By Jason Coker
It has been difficult for me to wrap my head around Civil Rides, which makes writing about it nearly impossible.
The space we inhabited along this three-day, 200-mile bike ride was sacred and made sacred by the blood that had once been spilled there. From Memphis at the Lorraine Motel on the 50th anniversary of Dr. King’s martyrdom to Jackson, Mississippi, site of the martyrdom of Medgar Evers — among many others — we traversed from one sacred place to another. The funeral home that prepared Emmett Till’s young, brutalized body for burial, Fannie Lou Hamer’s grave, and the town where she was illegally arrested and nearly beaten to death in a jail cell were not merely stops along the way, but heavy anchors that held us in stunned silence at times as we rode our bicycles from one historical marker to the next.
While this was the history through which we rode, the reality of the present was also heavy. The Mississippi Delta continues to be the poorest region in America and we were riding to shine a light on that poverty, hoping that Civil Rides would awaken our moral centers to issues of poverty. The poverty that shook Dr. King in Marks, Mississippi, over 50 years ago is still there — and perhaps has only grown worse. Together for Hope, CBF’s rural poverty coalition, certainly attempts to work against this grinding poverty, but almost all our programs across the country are interventions into the system that has actually created the situation.
We have educational interventions such as after-school programs and tutoring programs. Paula Settle, former CBF field personnel in Kentucky, even works as a substitute teacher at times. However, none of these interventions address the systemic problems in America that create failing public schools.
We have health and nutrition interventions that provide meals to kids through the summer time and kidney dialysis for some in Marion, Alabama — thanks to Frances Ford of Sowing Seeds of Hope! But these interventions are not answering the systemic questions about why children go hungry in the wealthiest country in the history of the world or why so many in rural America have kidney diseases.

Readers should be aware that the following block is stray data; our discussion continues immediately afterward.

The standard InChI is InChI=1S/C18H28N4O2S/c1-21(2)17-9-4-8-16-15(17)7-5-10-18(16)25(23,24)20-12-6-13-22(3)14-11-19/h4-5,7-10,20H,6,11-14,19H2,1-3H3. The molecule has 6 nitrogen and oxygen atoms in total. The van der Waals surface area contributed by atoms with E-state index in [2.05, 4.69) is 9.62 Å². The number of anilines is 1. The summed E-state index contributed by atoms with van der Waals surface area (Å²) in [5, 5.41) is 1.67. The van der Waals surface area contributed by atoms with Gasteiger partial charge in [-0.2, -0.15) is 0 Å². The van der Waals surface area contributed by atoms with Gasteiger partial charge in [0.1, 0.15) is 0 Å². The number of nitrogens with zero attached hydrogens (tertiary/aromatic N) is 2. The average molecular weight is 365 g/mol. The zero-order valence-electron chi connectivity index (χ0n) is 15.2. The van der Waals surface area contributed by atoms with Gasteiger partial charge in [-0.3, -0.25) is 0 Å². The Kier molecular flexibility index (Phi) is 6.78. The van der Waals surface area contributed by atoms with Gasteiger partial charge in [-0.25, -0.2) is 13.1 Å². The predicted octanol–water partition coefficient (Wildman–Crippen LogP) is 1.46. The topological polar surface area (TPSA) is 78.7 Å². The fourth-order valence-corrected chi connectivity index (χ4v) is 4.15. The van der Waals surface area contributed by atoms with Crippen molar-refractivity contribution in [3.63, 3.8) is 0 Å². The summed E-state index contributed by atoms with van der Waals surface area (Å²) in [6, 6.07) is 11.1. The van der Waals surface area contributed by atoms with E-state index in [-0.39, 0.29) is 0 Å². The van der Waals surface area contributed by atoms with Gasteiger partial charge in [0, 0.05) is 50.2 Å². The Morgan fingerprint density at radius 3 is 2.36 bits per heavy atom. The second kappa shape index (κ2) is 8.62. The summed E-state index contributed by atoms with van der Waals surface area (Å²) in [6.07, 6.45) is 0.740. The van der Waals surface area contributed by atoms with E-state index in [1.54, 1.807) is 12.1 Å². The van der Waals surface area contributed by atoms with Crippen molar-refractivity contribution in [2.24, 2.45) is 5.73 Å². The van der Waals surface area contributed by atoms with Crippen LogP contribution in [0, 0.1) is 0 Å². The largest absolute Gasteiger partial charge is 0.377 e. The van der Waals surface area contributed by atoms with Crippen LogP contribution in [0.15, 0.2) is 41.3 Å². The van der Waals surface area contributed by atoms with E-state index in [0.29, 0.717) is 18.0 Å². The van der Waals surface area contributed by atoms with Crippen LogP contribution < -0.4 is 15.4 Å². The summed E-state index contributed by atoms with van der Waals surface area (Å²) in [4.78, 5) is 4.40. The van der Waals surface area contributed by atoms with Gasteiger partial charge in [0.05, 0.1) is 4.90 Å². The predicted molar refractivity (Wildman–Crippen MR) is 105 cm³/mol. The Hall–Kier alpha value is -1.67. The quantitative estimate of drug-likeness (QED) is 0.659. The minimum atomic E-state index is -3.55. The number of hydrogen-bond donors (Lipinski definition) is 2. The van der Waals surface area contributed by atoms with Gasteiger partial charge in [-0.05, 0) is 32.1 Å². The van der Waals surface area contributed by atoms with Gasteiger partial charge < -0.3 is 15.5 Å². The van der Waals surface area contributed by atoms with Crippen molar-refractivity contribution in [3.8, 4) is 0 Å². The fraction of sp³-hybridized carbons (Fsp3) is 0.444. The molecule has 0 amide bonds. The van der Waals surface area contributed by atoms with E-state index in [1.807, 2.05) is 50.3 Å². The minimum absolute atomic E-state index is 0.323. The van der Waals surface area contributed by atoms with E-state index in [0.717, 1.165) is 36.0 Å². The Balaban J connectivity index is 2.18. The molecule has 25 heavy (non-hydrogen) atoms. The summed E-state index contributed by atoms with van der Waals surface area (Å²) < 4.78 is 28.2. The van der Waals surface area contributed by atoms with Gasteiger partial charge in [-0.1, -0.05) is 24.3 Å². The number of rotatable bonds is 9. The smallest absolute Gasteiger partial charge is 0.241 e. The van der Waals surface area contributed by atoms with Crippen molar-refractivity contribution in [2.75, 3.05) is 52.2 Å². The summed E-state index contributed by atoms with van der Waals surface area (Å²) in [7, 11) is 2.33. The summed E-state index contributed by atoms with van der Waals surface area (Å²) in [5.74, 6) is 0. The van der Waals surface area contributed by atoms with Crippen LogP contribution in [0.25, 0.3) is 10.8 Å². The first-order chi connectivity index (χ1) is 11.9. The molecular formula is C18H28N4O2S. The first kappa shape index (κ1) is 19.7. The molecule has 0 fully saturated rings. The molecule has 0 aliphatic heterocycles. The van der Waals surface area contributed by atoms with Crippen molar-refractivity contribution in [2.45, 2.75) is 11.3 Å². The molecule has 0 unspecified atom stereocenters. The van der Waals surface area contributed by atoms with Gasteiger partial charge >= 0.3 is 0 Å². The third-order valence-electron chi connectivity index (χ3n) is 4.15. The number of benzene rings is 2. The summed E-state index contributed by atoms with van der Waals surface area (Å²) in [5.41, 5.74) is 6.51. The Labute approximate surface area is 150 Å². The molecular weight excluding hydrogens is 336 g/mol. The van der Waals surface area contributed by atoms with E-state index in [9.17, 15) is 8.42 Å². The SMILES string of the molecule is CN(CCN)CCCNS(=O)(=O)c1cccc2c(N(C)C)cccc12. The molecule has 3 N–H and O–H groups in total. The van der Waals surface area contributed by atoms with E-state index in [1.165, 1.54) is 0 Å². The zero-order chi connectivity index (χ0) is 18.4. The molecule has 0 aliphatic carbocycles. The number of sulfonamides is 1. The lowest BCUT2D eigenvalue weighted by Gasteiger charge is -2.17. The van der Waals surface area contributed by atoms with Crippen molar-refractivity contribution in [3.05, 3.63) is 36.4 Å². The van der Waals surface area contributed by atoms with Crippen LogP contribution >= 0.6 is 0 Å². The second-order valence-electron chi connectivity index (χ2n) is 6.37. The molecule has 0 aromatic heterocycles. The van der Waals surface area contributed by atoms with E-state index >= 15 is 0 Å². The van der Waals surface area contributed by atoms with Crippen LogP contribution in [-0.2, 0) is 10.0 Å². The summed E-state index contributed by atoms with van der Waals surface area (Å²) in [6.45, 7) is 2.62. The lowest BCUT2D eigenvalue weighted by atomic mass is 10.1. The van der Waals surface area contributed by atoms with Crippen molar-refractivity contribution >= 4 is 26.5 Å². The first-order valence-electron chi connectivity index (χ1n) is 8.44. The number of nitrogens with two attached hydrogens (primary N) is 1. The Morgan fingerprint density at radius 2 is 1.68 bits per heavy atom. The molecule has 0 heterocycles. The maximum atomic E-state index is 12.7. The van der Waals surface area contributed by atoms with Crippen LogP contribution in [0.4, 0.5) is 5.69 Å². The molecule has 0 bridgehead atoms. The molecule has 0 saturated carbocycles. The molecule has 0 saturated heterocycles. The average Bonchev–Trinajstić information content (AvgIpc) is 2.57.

The blood of the martyrs is speaking to me. It is a scary voice because it demands something more, something great. It is a voice calling all of us to peace — real peace. For over a decade, I have seriously grappled with the notion of peace. It is the opposite of poverty, which is a word for lack and brokenness. Peace is wholeness and wellbeing. This is our calling. Together for Hope is being called into the wholeness and wellbeing of God.
How do we begin to leverage our practitioners, our programs, our innovation, and our resources to establish peace and end poverty? How do we begin to align all our pieces into a mosaic of God’s peace for rural America? What does wholeness look like for Bridger, South Dakota? What does wellbeing look like for Lake Providence, Louisiana?
We are not at peace when there is persistent poverty — none of us can be — because we are all pieces of the mosaic ourselves.
When my brother in the Delta is in the vice grips of systemic poverty, I cannot be at peace — the blood of the martyrs cries out. When my sister in the Cotton Belt is being squashed by predatory lending, I cannot be at peace — the blood of the martyrs cries out. When our children in Appalachia are being orphaned by addiction that has made billions of dollars for pharmaceutical companies, I cannot be at peace — the blood of the martyrs cries out. When mi familia on the border is facing military force because they seek a better life, I cannot be at peace — the blood of the martyrs cries out. When our native sisters and brothers are told that more of their land will be taken, I cannot be at peace — the blood of the martyrs cries out.
Is there hope in a world that is so anti-peace? Absolutely!
There is hope when each one of us recognizes that we are a single “piece” in the larger “peace.” No one is exempt from creating and passing the peace. Hope is not a simple belief that things will get better. Hope is putting your hands to the task and your body on the line for peace. Hope is the work we do. So get involved with Together for Hope!
We have locations in South Dakota, Arizona, Texas, Arkansas, Louisiana, Mississippi, Alabama, Kentucky, South Carolina and North Carolina. We are in the process of expanding our work in all of these states as well as beginning new work in Georgia, Virginia, West Virginia and Alaska. If you can’t go to these locations and work with our practitioners, give of your resources to Together for Hope.
Make a difference with your time and/or your resources. As we continue to intervene in the system, we are building new methods of systemic transformation. This is how hope becomes tangible. And this is how hope turns into peace — the peace of Christ, sisters and brothers.
Jason Coker serves as the field coordinator for CBF of Mississippi and leader of Together for Hope. Contact him at firstname.lastname@example.org.